In the comments of the post where I featured the doors of the Captain Benjamin Allyn house, Wendy mentioned that her great-great-great…great grandfather lived in Braintree, Massachusetts back in the 1600s. I told her that, if I ever had the chance, I’d try to snag some photos for her. Earlier this week, while on my way to a meeting in Burlington, MA, and I decided to take a detour through Braintree. I didn’t have much time, but I hoped to be able to find a few doors.
Braintree is a Boston suburb with about 36,000 residents. The town was first settled in 1625. According to its Wikipedia page:
Braintree was the birthplace of Presidents John Adams and John Quincy Adams, as well as statesman John Hancock. General Sylvanus Thayer, the “Father of West Point” was also born in Braintree, in the section of town now known as Braintree Highlands. General Thayer was an early superintendent of the United States Military Academy and established America’s first engineering school there during his administration.
That last bit about General Thayer figures prominently in my photos. When I entered “Braintree” in the search field, Greta (my GPS) offered to take me to Town Hall. In New England, the town hall is either in the center of a bunch of historic public buildings, or on the other side of the tracks from a now-bustling city. When Greta took me off the main road onto a narrow residential street, I wasn’t optimistic. Fortunately, I noticed that the next turn was onto “JFK Memorial Drive” and I knew we were onto something good. The folks in Mass don’t waste the “JFK” moniker on just anything.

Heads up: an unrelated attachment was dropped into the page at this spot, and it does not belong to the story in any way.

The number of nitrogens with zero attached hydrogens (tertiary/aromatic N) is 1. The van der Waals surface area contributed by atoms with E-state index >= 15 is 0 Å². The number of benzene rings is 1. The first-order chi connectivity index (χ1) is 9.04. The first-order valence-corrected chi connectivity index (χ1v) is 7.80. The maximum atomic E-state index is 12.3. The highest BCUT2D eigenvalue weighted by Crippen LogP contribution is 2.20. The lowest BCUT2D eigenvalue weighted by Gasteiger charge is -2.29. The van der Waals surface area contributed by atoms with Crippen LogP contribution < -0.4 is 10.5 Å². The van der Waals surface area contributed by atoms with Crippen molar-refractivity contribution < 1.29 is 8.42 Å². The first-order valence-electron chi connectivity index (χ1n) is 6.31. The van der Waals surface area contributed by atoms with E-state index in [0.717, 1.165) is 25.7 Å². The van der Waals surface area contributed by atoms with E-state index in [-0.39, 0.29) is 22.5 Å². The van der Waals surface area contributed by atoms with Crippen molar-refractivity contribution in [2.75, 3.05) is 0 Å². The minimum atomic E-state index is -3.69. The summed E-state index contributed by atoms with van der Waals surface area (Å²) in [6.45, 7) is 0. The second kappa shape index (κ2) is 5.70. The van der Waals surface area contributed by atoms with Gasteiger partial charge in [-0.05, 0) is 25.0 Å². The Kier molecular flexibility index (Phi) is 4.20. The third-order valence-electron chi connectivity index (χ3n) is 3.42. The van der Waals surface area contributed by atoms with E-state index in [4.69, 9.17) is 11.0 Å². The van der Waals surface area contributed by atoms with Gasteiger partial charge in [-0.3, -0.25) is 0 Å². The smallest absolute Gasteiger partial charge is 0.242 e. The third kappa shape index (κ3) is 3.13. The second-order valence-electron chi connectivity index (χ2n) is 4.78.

Greta’s last “Turn right” deposited me directly in front of a free parking space. Finding a free parking space in Greater Boston is like finding a lump of gold in a cornfield. It just doesn’t happen. Not only that, but the parking space was in front of a magnificent little Renaissance Revival building that is presently being restored.
You know me, I love restoration projects. The building, is the original Thayer Library, constructed in 1874. It served as the Town’s library for 75 years before being closed in 1953. After serving as the Water and Sewer Department until 2005, the building was left empty and in need of repair. So far, it appears that they have replaced the roof and the windows. Luckily for me, the building sits in the center of the Local Historic District, which was established in 1980.
Next to the old library is Braintree Town Hall. Across the street is the new library. The Town Hall has also been restored. The Library appears to be a modern building but it was built in a style that compliments the other buildings.
Next to the library is the Thayer Birthplace. This house was built in 1720 in a different area of Braintree but was moved to this location in 1958. The Birthplace was accepted for inclusion on the National Register of Historic Places in 1974. Further to the east, the Braintree Historical society maintains the French House and kitty-corner across the street (bringing me almost full circle) is Thayer Academy. These last two stops will be featured in a second post.
For today, please enjoy photos of the Original Thayer Library, the Thayer Birthplace, Braintree Town Hall and Library.
This post is part of Norm Frampton’s series Thursday Doors which is inspiring a growing number of people to share photos, stories and renderings of doors from all over the planet. Click on over to Norm’s page where you can see his doors and a Linky button which will bring you to all the doors and let you enter your own door.
Note to Wendy, and any other Braintree enthusiasts: Some of these links may be of interest:
In addition, I will be uploading the full-size images to my Flickr site this weekend. If you would like any, you can download them from there.